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Prisoner Escorts Bill to be introduced next week 27 April 2007

LEGISLATION to enable the Department of Home Affairs to consider alternative methods of transferring prisoners will go before the House of Keys next week.

DHA Member Tim Crookall MHK will be taking the Prisoner Escorts Bill through the Keys and it is tabled for its First Reading on Tuesday (May 1). The nine-clause Bill seeks approval for prisoner escort functions to be contracted out by the Department following migration of prisoners to the new prison at Jurby early in 2008. Such a measure would only be implemented if it was proved to be the most cost effective way of providing prisoner escort services.

Home Affairs Minister Martyn Quayle MHK explained:

‘Following approval by Tynwald for construction of the new prison, we had to identify the most cost effective way of delivering certain services and one option was to look at contracting out the provision of prisoner escort services. This Bill allows the Department to implement such a process in an attempt to deliver the greatest value for money to the public purse. However, the final decision on whether the services will be contracted out or otherwise will only be taken after a full cost benefit analysis.’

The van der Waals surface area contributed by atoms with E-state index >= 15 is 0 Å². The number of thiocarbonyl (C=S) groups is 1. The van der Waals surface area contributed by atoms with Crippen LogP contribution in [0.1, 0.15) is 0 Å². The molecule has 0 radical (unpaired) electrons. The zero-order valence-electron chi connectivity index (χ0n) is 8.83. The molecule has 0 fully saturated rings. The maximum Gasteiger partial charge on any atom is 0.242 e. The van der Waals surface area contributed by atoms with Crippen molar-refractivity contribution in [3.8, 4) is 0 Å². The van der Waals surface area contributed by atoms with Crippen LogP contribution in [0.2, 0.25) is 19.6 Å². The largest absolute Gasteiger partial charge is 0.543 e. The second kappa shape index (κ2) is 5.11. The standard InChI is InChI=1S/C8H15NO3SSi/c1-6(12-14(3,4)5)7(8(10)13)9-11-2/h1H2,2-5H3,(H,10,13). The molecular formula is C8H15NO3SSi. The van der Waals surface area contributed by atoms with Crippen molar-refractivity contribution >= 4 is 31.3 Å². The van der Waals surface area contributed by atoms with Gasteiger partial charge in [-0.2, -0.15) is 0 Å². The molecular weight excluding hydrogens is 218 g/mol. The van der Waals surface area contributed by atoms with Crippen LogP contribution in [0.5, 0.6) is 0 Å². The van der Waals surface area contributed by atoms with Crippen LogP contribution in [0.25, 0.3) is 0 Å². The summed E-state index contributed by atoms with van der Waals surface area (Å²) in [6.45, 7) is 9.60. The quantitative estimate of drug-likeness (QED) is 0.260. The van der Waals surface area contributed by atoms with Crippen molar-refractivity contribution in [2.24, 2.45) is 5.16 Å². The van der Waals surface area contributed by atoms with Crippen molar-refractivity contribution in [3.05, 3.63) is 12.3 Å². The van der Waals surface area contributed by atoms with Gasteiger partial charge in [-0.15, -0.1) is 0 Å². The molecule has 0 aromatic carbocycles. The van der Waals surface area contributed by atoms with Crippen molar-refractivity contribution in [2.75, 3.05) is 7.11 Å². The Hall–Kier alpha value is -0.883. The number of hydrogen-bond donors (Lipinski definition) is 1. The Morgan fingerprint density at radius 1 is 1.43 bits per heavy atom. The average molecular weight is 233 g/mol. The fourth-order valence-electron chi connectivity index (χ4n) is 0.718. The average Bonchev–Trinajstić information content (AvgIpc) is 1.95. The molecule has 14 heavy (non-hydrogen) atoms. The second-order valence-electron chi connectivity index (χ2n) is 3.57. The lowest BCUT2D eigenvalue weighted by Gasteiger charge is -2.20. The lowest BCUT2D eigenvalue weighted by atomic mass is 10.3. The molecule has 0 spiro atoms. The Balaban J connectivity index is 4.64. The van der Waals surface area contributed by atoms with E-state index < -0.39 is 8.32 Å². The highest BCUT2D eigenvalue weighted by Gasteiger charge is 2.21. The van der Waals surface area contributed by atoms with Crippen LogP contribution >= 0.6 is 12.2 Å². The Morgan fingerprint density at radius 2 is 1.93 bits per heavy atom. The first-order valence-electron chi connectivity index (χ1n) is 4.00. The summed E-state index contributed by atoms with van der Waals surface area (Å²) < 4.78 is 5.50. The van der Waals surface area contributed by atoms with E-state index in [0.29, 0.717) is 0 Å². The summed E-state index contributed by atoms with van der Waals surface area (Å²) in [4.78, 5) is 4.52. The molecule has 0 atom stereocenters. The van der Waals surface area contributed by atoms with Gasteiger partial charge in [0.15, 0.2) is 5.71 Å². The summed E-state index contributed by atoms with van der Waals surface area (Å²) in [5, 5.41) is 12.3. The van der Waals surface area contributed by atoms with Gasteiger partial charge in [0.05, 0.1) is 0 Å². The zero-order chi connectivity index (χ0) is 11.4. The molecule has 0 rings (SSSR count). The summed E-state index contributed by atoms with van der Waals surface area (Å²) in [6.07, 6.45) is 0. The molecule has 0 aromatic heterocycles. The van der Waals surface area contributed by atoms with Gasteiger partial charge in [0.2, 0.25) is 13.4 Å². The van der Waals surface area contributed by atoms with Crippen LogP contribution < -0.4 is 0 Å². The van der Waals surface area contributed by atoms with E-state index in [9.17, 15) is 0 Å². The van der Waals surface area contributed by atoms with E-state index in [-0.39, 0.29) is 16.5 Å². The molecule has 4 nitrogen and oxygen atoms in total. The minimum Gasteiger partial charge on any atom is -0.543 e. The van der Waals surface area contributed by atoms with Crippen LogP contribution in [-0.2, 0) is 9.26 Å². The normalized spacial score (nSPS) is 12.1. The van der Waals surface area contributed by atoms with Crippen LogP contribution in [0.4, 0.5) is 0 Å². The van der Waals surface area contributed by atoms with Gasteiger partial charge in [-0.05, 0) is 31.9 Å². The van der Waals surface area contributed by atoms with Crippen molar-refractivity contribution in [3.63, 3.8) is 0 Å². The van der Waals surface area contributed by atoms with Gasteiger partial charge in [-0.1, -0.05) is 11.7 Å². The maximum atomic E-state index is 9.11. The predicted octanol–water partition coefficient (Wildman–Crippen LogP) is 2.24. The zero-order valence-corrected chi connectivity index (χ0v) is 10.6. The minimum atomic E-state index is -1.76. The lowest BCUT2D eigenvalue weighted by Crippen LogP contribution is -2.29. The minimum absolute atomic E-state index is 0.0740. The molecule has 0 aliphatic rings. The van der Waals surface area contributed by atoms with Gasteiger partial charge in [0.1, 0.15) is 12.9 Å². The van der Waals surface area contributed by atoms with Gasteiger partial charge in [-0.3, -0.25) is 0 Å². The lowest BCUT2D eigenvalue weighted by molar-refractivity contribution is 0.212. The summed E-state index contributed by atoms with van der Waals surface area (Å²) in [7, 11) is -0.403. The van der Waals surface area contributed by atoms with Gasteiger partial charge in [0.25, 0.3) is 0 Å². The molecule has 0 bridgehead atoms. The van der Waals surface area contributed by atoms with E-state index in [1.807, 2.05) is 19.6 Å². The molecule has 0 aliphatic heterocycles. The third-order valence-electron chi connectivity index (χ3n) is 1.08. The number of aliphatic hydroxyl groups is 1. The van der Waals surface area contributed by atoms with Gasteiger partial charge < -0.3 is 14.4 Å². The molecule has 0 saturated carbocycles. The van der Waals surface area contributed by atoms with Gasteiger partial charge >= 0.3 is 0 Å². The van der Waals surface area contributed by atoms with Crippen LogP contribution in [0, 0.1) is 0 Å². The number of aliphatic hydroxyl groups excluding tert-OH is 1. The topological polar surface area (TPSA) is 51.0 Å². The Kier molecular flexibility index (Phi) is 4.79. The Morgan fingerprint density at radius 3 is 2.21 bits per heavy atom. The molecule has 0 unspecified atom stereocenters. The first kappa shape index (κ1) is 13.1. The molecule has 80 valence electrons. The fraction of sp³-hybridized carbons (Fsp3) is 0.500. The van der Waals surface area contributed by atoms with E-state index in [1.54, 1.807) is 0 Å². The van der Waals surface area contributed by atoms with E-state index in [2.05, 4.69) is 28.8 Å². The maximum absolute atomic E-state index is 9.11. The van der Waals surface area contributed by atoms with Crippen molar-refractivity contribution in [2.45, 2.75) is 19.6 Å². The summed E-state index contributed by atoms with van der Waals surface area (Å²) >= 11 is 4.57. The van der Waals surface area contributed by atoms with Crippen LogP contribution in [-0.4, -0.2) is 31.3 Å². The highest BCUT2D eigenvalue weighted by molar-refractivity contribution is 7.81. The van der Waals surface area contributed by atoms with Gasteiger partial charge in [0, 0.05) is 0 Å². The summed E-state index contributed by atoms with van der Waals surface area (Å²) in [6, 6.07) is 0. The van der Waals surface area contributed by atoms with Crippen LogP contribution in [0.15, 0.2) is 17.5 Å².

Mr Crookall has been delegated responsibility for the offender management operations of both the Prison and Probation services. He commented:

‘This Bill will make it possible for us to look at private companies to take over prisoner escorts duties which will become more onerous when the prison is established at Jurby. We need to be able to assess what the Private Sector could provide and at what cost. If it is cheaper to keep it in-house then it will be kept in-house. The Bill simply gives us the ability to go out to tender and establish the most cost effective way forward. It is not a threat to jobs.’

If the Branches of the Legislature are supportive of the Prisoner Escorts Bill, the Department will initiate a tendering process for outsourcing the transport of prisoners. Prisoners need to be escorted at various times to attend, for instance, the Courts of Justice or hospitals for treatment. The implication of the Bill not being progressed would require the recruitment of around seven more prison officers.

Treasury has given concurrence to the Bill, providing the legislation does not pre-empt the requirement to evaluate the different options and that a full and detailed cost comparison between an in-house and outsourced service be submitted to Treasury in due course.

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